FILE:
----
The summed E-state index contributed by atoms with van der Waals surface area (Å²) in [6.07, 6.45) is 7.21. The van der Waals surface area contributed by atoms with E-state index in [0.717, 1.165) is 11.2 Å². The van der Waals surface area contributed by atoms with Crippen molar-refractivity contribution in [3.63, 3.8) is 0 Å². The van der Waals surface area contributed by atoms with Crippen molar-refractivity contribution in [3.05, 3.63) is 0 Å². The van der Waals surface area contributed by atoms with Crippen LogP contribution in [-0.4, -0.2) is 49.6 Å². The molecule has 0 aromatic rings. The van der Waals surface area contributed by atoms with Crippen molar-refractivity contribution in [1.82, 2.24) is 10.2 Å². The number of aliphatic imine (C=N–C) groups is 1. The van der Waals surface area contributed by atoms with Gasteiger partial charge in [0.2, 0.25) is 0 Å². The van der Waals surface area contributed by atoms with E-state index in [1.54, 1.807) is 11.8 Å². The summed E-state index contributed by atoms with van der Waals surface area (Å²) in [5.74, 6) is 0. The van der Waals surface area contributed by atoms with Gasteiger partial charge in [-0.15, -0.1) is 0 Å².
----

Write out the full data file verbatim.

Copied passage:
The summed E-state index contributed by atoms with van der Waals surface area (Å²) in [6.07, 6.45) is 7.21. The van der Waals surface area contributed by atoms with E-state index in [0.717, 1.165) is 11.2 Å². The van der Waals surface area contributed by atoms with Crippen molar-refractivity contribution in [3.63, 3.8) is 0 Å². The van der Waals surface area contributed by atoms with Crippen molar-refractivity contribution in [3.05, 3.63) is 0 Å². The van der Waals surface area contributed by atoms with Crippen LogP contribution in [-0.4, -0.2) is 49.6 Å². The molecule has 0 aromatic rings. The van der Waals surface area contributed by atoms with Crippen molar-refractivity contribution in [1.82, 2.24) is 10.2 Å². The number of aliphatic imine (C=N–C) groups is 1. The van der Waals surface area contributed by atoms with Gasteiger partial charge in [0.2, 0.25) is 0 Å². The van der Waals surface area contributed by atoms with E-state index in [1.54, 1.807) is 11.8 Å². The summed E-state index contributed by atoms with van der Waals surface area (Å²) in [5.74, 6) is 0. The van der Waals surface area contributed by atoms with Gasteiger partial charge in [-0.15, -0.1) is 0 Å².